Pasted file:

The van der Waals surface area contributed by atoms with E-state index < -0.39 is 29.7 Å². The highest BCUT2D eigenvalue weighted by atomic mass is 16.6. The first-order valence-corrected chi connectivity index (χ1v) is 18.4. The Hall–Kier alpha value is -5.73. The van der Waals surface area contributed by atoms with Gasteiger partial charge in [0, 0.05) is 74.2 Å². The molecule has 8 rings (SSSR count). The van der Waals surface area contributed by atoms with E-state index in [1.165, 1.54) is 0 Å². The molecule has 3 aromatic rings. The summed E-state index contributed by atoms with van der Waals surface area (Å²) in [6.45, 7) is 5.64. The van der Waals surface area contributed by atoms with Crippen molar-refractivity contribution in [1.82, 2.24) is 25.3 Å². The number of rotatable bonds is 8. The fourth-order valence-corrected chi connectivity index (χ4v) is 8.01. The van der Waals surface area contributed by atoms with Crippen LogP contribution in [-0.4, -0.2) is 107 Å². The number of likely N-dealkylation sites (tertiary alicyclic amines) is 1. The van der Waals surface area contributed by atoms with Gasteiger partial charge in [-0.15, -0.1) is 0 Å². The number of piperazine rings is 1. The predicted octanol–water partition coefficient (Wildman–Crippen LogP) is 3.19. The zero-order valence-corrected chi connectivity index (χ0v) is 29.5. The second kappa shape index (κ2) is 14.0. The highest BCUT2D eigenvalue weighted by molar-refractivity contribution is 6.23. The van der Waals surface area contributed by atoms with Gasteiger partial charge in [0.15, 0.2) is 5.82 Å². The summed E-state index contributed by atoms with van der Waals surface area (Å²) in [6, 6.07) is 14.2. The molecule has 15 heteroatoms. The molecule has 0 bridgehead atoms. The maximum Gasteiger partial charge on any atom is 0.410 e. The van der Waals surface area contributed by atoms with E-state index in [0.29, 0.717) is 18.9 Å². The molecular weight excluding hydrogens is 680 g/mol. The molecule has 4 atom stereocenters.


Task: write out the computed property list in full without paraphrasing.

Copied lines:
The van der Waals surface area contributed by atoms with E-state index < -0.39 is 29.7 Å². The highest BCUT2D eigenvalue weighted by atomic mass is 16.6. The first-order valence-corrected chi connectivity index (χ1v) is 18.4. The Hall–Kier alpha value is -5.73. The van der Waals surface area contributed by atoms with Gasteiger partial charge in [0, 0.05) is 74.2 Å². The molecule has 8 rings (SSSR count). The van der Waals surface area contributed by atoms with E-state index in [1.165, 1.54) is 0 Å². The molecule has 3 aromatic rings. The summed E-state index contributed by atoms with van der Waals surface area (Å²) in [6.45, 7) is 5.64. The van der Waals surface area contributed by atoms with Crippen molar-refractivity contribution in [1.82, 2.24) is 25.3 Å². The number of rotatable bonds is 8. The fourth-order valence-corrected chi connectivity index (χ4v) is 8.01. The van der Waals surface area contributed by atoms with Crippen LogP contribution in [-0.4, -0.2) is 107 Å². The number of likely N-dealkylation sites (tertiary alicyclic amines) is 1. The van der Waals surface area contributed by atoms with Gasteiger partial charge in [-0.15, -0.1) is 0 Å². The number of piperazine rings is 1. The predicted octanol–water partition coefficient (Wildman–Crippen LogP) is 3.19. The zero-order valence-corrected chi connectivity index (χ0v) is 29.5. The second kappa shape index (κ2) is 14.0. The highest BCUT2D eigenvalue weighted by molar-refractivity contribution is 6.23. The van der Waals surface area contributed by atoms with Gasteiger partial charge in [0.15, 0.2) is 5.82 Å². The summed E-state index contributed by atoms with van der Waals surface area (Å²) in [6, 6.07) is 14.2. The molecule has 15 heteroatoms. The molecule has 0 bridgehead atoms. The maximum Gasteiger partial charge on any atom is 0.410 e. The van der Waals surface area contributed by atoms with E-state index in [0.29, 0.717) is 18.9 Å². The molecular weight excluding hydrogens is 680 g/mol. The molecule has 4 atom stereocenters.